The basis of the present invention is a modification of the irradiator to configure an aperture or window arrangement that protects the fiber from the airflow necessary to cool the UV lamp, while providing a cross-flow of clean cooling gas, for example such as nitrogen or helium, that effectively removes the heat of reaction from the coating on the fiber and the heat that results from absorption by the coating of excess radiant energy. The invention thus increases the efficiency of the photoinitiators and favors the desired network-building cross-link reactions in the coating.
An advantage of the present invention is that it allows significantly higher line speeds for the manufacture of coated optical fiber without the need to utilize more space on production equipment for additional UV irradiators and cooling between them that would otherwise be required.
FIG. 1 shows the arrangement of a lamp (or bulb), reflectors, center tube and fiber in a standard UV cure irradiator for optical fiber coatings.
FIG. 2 shows the configuration of a UV irradiator in one embodiment of the present invention.
FIG. 3 shows the configuration of a UV irradiator in another embodiment of the present invention.
As shown in FIG. 2, the center tube of the background art is replaced by parallel plates 5, 5″ of quartz spaced between 1 mm and 100 mm apart. The flow of air cooling the UV lamp itself is prevented from passing over the fiber by the presence of the parallel quartz plates and by re-directing the entrance for the flow of air cooling the UV lamp. The flow of air is provided by an air flow device 10 of any common or known type. A separate flow of air is provided in order to cool the second reflector and the part of the irradiator housing behind it. A cross-flow of cooling gas, such as nitrogen, helium or air (indicated by arrows in FIG. 2), is directed between the plates 5, 5′ and across the coated fiber to actively remove the heat from the coating, for the purpose of increasing the effectiveness of the cure mechanism (the sum of the photoinitator efficiency, polymerization rate, termination rate). In FIG. 2, the reflectors are designated by reference number 2,3, the UV lamp is designated by reference number 1, and the optical fiber is designated by reference character F.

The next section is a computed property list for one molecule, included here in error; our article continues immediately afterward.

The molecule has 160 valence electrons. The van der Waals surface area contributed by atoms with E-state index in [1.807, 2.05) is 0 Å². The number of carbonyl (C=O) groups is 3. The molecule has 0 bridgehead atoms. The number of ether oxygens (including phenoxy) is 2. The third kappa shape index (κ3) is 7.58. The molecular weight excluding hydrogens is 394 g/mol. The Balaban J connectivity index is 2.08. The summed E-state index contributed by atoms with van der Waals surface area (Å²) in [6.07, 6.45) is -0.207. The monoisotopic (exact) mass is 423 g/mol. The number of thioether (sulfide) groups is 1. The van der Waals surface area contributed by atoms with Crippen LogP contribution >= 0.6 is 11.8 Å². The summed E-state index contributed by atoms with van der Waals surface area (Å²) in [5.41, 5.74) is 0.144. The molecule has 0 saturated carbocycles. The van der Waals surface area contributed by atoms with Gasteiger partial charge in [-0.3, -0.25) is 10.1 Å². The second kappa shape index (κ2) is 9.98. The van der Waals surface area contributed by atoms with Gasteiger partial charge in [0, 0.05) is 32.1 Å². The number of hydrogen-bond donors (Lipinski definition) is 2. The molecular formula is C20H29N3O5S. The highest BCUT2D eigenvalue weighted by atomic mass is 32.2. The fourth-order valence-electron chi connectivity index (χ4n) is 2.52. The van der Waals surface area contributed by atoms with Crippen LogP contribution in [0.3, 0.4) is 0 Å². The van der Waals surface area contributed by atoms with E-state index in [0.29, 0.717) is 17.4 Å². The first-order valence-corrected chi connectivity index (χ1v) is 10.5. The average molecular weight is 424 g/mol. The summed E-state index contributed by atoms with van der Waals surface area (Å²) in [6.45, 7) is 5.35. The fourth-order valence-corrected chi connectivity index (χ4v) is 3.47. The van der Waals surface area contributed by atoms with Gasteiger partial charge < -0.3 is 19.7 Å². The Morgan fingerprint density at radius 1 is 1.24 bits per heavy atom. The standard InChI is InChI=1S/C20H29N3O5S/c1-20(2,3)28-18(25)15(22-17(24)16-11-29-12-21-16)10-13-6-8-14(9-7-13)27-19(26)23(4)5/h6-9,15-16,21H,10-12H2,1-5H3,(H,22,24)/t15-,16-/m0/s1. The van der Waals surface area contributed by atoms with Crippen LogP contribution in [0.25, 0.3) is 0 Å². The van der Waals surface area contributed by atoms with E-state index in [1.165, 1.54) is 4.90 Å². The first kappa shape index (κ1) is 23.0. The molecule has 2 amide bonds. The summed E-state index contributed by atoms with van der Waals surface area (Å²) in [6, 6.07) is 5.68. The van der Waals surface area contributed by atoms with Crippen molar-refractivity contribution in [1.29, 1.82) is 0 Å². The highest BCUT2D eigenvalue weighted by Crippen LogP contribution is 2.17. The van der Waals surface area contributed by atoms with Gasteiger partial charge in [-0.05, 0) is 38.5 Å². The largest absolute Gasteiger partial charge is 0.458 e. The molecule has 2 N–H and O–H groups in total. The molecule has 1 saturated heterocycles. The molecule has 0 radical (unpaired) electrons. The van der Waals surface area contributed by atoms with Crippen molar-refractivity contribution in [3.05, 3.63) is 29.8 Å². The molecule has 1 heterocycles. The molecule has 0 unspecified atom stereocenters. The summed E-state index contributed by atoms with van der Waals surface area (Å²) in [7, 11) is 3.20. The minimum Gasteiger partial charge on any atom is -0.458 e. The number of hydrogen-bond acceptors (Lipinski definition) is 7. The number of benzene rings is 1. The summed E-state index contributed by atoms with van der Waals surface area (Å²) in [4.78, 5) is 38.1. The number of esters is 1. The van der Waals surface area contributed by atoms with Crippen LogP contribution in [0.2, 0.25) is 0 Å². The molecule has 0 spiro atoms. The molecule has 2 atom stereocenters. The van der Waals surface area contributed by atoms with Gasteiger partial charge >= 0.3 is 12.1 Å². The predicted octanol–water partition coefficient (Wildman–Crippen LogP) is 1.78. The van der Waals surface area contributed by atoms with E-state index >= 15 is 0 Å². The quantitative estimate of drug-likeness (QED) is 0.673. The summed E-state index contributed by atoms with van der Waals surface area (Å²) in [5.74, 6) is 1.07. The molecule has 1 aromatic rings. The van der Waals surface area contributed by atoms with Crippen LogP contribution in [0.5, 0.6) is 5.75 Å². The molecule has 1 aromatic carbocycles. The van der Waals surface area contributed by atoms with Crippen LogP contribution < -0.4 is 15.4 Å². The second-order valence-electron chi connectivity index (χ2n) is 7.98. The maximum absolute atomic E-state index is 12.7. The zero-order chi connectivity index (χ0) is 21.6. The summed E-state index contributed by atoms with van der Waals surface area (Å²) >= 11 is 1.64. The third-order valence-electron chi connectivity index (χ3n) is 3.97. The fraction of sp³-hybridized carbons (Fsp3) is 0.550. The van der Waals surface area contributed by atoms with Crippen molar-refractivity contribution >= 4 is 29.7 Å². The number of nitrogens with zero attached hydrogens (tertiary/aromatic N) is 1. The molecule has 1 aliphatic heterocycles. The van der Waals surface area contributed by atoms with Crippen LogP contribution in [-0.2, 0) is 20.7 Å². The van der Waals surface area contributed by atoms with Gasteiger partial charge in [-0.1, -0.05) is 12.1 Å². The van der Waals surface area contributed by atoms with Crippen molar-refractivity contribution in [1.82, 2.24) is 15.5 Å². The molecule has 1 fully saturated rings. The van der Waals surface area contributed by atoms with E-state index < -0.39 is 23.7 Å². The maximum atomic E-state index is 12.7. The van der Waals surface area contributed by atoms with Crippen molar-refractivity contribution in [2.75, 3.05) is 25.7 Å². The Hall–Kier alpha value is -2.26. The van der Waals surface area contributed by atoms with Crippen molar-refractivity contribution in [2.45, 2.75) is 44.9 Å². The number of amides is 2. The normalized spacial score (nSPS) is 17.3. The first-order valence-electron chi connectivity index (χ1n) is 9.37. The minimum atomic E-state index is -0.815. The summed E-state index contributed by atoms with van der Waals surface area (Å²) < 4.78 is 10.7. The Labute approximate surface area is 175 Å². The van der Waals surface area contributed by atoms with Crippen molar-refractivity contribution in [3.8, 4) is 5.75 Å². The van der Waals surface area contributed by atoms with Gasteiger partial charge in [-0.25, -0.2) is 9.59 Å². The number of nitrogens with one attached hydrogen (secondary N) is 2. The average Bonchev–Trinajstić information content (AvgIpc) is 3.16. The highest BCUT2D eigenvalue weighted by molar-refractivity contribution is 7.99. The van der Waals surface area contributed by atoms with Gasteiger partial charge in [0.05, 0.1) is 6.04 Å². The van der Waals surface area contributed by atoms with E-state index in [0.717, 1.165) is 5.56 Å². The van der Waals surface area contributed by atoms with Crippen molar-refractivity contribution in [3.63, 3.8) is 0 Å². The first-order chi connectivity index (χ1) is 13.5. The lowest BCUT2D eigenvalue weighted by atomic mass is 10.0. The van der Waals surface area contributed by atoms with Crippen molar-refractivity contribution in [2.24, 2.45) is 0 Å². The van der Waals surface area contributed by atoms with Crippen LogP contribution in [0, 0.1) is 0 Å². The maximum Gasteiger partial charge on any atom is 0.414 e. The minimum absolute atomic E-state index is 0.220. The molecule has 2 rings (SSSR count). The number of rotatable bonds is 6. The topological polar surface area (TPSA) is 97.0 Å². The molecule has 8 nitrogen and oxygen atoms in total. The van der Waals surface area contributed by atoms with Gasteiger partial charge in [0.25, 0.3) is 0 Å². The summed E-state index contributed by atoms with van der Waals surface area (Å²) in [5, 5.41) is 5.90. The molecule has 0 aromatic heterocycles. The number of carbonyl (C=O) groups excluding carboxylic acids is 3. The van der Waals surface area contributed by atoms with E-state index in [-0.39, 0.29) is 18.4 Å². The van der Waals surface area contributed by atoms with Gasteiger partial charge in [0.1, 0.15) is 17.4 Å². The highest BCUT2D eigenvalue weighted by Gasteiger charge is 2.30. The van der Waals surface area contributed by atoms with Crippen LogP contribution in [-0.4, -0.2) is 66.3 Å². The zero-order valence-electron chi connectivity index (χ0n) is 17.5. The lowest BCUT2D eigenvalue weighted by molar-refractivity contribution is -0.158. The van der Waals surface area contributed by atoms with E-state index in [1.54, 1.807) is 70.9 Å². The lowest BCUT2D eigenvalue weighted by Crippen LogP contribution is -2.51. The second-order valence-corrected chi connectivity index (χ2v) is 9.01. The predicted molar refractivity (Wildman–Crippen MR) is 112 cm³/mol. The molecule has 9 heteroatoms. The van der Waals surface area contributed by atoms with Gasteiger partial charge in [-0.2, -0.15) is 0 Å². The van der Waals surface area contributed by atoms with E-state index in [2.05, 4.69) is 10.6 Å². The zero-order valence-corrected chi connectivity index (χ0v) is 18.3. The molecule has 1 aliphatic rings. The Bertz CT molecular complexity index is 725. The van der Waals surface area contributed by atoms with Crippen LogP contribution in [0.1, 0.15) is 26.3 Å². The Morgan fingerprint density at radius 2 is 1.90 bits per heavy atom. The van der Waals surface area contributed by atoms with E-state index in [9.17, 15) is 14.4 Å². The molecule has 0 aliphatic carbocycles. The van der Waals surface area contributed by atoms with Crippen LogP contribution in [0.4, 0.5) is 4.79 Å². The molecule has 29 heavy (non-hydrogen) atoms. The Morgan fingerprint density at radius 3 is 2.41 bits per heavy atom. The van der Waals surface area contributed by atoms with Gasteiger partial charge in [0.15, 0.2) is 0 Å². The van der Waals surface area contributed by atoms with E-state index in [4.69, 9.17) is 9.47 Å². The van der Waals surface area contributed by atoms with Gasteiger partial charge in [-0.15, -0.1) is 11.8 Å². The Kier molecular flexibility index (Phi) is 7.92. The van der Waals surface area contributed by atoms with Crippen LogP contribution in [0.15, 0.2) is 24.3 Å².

A significant advantage of the present invention over the '859 patent to Overton and Taylor is that laminar cross-flow is used for active cooling rather than turbulent flow inside a tube. Further, unlike the '405 patent to Mensah and Powers, the purpose is to improve the cure speed of the coating rather than prevent coating defects.
In the FIG. 3 embodiment, there is only one quartz plate 5, and the optical fiber F passes between a reflector 3′ and the quartz plate 5. The reflector 3′ has aligned apertures through which a cooling gas such as nitrogen, helium or air is directed under laminar flow, in order to actively remove heat from the coating as in the first embodiment. The UV bulb 1 and the other reflector 2 are disposed on the opposite of the quartz plate 5 from the fiber F and reflector 3′.
In another embodiment, the quartz plates 5 and 5′ in the above embodiments of FIGS. 2 and 3 may be coated with a combination of materials that are transparent to UV wavelengths but reflective of infrared wavelengths. This provides additional protection against the temperature rise in the curing coating on fiber F by removing some of the excess energy from the spectrum impinging on the coating in the irradiators and, therefore, reducing the heat that must be removed by the laminar cross-flow of cooling gas over the fiber F.
In another embodiment, the reflectors 3 and 3′ in FIGS. 2 and 3 may be coated with a combination of materials that reflect the UV portion of the spectrum but absorb or are transparent to the infrared component of the energy from the UV lamp. Again, this provides additional protection against the temperature rise in the curing coating and reduces the heat that must be removed by the laminar cross-flow of cooling gas over the fiber F.
In another embodiment, the UV lamp in FIGS. 2 and 3 may be constructed so that the quartz bulb contains a double wall through which water is circulated to both cool the bulb and remove a portion of the infrared spectrum from the energy output impinging on the coated fiber. The temperature rise in the curing coatings may be reduced in this way and increase the efficiency of the laminar cross-flow cooling the fiber F.
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|U.S. Classification||427/508, 427/398.1, 427/163.2, 427/558, 427/559, 427/385.5, 427/595|
|International Classification||B29C35/16, G02B6/02, B29C35/10, C03B37/027, B05D3/06, C03C25/12, C08F2/48, B05D3/04, B29C35/08|
|Cooperative Classification||C03C25/12, B29L2011/0075, G02B6/02395, C03B37/02718, B05D2256/00, B05D3/048, B05D3/067, B29C2035/0827, B29C2035/1658, B29C35/10|
|European Classification||C03B37/027B, G02B6/02, B29C35/10, C03C25/12|
|Jul 8, 2005||FPAY||Fee payment|
Year of fee payment: 4
|Jul 9, 2009||FPAY||Fee payment|
Year of fee payment: 8
|Aug 23, 2013||REMI||Maintenance fee reminder mailed|
|Jan 15, 2014||LAPS||Lapse for failure to pay maintenance fees|
|Mar 4, 2014||FP||Expired due to failure to pay maintenance fee|
Effective date: 20140115